ORF6 from the clavulanic acid gene cluster of Streptomyces clavuligerus has ornithine acetyltransferase activity.
Kershaw NJ., McNaughton HJ., Hewitson KS., Hernández H., Griffin J., Hughes C., Greaves P., Barton B., Robinson CV., Schofield CJ.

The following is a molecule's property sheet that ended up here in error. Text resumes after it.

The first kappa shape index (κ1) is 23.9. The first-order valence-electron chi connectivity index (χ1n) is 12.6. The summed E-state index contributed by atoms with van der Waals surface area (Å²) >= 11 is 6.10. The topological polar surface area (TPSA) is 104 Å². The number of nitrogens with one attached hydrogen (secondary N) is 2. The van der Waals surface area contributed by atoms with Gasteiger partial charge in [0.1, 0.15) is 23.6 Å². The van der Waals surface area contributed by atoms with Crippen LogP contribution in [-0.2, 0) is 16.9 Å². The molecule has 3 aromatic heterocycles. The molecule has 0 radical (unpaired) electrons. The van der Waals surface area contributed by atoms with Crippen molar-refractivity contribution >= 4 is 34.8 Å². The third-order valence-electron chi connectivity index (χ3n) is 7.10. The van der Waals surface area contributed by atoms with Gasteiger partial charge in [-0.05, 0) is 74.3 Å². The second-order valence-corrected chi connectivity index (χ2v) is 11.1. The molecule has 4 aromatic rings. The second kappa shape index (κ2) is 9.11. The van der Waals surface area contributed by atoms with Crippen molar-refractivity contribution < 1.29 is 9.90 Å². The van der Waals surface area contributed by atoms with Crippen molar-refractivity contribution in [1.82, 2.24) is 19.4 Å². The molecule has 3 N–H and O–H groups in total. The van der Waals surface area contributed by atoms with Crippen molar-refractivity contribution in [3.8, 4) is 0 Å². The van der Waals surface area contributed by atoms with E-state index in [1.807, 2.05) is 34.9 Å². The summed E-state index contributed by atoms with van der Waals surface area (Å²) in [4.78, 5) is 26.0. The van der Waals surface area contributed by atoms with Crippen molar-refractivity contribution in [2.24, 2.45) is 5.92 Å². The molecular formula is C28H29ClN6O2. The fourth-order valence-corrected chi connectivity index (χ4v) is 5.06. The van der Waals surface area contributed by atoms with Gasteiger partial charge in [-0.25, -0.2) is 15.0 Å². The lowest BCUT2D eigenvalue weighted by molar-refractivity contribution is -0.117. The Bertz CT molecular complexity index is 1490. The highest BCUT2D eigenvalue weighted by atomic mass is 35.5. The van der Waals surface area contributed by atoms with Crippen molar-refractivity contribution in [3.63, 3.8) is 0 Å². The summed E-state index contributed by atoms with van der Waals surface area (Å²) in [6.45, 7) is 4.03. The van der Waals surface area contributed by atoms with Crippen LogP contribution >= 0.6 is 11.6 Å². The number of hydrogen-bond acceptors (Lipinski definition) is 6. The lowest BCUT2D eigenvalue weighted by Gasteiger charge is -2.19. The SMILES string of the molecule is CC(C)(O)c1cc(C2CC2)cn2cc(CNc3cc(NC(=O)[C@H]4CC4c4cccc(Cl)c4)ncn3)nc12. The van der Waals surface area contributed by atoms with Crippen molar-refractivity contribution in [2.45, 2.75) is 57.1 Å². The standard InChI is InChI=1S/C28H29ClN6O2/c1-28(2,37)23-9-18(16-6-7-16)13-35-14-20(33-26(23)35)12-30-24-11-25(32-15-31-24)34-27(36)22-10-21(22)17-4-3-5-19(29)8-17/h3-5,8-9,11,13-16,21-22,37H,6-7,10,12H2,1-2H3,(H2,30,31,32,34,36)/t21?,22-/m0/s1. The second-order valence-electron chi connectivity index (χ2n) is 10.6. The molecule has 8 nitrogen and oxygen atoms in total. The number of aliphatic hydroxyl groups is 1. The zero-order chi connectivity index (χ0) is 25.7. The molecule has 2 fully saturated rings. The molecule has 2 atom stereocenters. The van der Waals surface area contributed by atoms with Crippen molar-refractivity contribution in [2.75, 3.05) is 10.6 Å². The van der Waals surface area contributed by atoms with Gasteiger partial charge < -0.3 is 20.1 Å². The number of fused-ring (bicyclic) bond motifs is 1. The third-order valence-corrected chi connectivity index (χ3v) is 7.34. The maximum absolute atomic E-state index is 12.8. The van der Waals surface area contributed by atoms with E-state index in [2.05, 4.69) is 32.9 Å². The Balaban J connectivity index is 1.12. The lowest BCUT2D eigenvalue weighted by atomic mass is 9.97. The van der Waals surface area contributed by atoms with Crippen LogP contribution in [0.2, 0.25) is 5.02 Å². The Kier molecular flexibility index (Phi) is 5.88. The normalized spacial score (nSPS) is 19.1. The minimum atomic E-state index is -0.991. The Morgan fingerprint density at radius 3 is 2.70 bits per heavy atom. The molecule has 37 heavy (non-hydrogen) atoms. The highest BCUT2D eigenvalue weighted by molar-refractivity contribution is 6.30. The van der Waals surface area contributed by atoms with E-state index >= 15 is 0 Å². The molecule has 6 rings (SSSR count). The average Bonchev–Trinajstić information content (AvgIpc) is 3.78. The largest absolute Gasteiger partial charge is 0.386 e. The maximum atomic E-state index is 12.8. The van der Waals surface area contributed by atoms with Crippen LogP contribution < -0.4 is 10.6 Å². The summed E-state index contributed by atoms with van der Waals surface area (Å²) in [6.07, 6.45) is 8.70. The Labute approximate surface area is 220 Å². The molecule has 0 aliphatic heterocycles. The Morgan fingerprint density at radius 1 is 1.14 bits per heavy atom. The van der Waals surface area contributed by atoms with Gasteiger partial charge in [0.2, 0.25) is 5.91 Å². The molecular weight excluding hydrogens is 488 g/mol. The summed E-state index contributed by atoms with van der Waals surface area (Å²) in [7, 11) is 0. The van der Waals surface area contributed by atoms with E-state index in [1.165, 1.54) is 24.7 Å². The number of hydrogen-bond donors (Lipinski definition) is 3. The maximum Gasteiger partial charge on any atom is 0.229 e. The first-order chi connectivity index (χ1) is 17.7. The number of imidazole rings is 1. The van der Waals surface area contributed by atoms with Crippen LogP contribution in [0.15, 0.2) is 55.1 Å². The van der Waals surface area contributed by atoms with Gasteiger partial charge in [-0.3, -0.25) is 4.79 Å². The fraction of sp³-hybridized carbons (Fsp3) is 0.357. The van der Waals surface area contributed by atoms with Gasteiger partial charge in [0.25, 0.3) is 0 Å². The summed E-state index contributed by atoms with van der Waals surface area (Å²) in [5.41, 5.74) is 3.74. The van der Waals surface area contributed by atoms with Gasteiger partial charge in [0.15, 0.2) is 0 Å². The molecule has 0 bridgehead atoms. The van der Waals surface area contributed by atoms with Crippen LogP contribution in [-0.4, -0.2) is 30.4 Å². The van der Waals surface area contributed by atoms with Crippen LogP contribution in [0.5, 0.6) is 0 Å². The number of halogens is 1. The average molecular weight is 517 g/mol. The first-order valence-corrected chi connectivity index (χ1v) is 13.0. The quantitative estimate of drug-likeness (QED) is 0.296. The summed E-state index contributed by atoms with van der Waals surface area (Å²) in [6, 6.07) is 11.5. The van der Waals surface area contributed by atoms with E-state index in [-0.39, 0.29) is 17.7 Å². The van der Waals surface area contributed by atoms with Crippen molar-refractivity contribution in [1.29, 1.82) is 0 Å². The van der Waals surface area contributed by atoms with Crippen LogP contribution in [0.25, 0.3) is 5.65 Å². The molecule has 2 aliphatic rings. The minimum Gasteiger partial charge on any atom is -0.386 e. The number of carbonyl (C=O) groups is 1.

The clinically used beta-lactamase inhibitor clavulanic acid is produced by fermentation of Streptomyces clavuligerus. The orf6 gene of the clavulanic acid biosynthetic gene cluster in S. clavuligerus encodes a protein that shows sequence homology to ornithine acetyltransferase (OAT), the fifth enzyme of the arginine biosynthetic pathway. Orf6 was overexpressed in Escherichia coli (at approximately 15% of total soluble protein by SDS/PAGE analysis) indicating it was not toxic to the host cells. The recombinant protein was purified (to > 95% purity) by a one-step technique. Like other OATs it was synthesized as a precursor protein which underwent autocatalytic internal cleavage in E. coli to generate alpha and beta subunits. Cleavage was shown to occur between the alanine and threonine residues in a KGXGMXXPX--(M/L)AT (M/L)L motif conserved within all identified OAT sequences. Gel filtration and native electrophoresis analyses implied that the ORF6 protein was an alpha2beta2 heterotetramer and direct evidence for this came from mass spectrometric analyses. Although anomalous migration of the beta subunit was observed by standard SDS/PAGE analysis, which indicated the presence of two bands (as previously observed for other OATs), mass spectrometric analyses did not reveal any evidence for post-translational modification of the beta subunit. Extended denaturation with SDS before PAGE resulted in observation of a single major beta subunit band. Purified ORF6 was able to catalyse the reversible transfer of an acetyl group from N-acetylornithine to glutamate, but not the formation of N-acetylglutamate from glutamate and acetyl-coenzyme A, nor (detectably) the hydrolysis of N-acetylornithine. Mass spectrometry also revealed the reaction proceeds via acetylation of the beta subunit.